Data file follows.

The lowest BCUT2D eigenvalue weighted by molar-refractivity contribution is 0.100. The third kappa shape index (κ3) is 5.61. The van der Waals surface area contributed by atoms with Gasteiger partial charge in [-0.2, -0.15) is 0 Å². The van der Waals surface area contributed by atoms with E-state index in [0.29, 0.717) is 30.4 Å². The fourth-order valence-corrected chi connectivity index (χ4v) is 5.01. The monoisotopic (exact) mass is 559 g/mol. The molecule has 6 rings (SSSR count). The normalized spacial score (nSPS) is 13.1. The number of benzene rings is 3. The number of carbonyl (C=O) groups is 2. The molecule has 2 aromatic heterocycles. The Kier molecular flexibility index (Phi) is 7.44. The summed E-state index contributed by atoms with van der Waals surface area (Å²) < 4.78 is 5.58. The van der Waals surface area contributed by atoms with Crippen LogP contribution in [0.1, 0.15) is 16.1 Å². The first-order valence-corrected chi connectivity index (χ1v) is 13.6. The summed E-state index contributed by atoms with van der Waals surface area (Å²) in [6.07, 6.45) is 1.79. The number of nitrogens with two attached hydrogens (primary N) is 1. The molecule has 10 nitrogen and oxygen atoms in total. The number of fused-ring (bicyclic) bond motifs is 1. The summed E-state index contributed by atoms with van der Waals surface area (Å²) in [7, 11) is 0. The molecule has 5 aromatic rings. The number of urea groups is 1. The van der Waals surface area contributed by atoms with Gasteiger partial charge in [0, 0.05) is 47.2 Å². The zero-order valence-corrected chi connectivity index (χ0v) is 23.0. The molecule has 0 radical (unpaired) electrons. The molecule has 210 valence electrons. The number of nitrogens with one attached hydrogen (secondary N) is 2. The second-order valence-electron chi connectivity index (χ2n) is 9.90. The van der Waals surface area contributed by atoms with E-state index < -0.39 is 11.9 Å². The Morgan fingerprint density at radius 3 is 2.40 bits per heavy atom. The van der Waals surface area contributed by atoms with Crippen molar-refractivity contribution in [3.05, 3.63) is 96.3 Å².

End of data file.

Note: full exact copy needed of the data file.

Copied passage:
The lowest BCUT2D eigenvalue weighted by molar-refractivity contribution is 0.100. The third kappa shape index (κ3) is 5.61. The van der Waals surface area contributed by atoms with Gasteiger partial charge in [-0.2, -0.15) is 0 Å². The van der Waals surface area contributed by atoms with E-state index in [0.29, 0.717) is 30.4 Å². The fourth-order valence-corrected chi connectivity index (χ4v) is 5.01. The monoisotopic (exact) mass is 559 g/mol. The molecule has 6 rings (SSSR count). The normalized spacial score (nSPS) is 13.1. The number of benzene rings is 3. The number of carbonyl (C=O) groups is 2. The molecule has 2 aromatic heterocycles. The Kier molecular flexibility index (Phi) is 7.44. The summed E-state index contributed by atoms with van der Waals surface area (Å²) < 4.78 is 5.58. The van der Waals surface area contributed by atoms with Crippen LogP contribution in [0.1, 0.15) is 16.1 Å². The first-order valence-corrected chi connectivity index (χ1v) is 13.6. The summed E-state index contributed by atoms with van der Waals surface area (Å²) in [6.07, 6.45) is 1.79. The number of nitrogens with two attached hydrogens (primary N) is 1. The molecule has 10 nitrogen and oxygen atoms in total. The number of fused-ring (bicyclic) bond motifs is 1. The summed E-state index contributed by atoms with van der Waals surface area (Å²) in [7, 11) is 0. The molecule has 5 aromatic rings. The number of urea groups is 1. The van der Waals surface area contributed by atoms with Gasteiger partial charge in [0, 0.05) is 47.2 Å². The zero-order valence-corrected chi connectivity index (χ0v) is 23.0. The molecule has 0 radical (unpaired) electrons. The molecule has 210 valence electrons. The number of nitrogens with one attached hydrogen (secondary N) is 2. The second-order valence-electron chi connectivity index (χ2n) is 9.90. The van der Waals surface area contributed by atoms with E-state index < -0.39 is 11.9 Å². The Morgan fingerprint density at radius 3 is 2.40 bits per heavy atom. The van der Waals surface area contributed by atoms with Crippen molar-refractivity contribution in [3.05, 3.63) is 96.3 Å².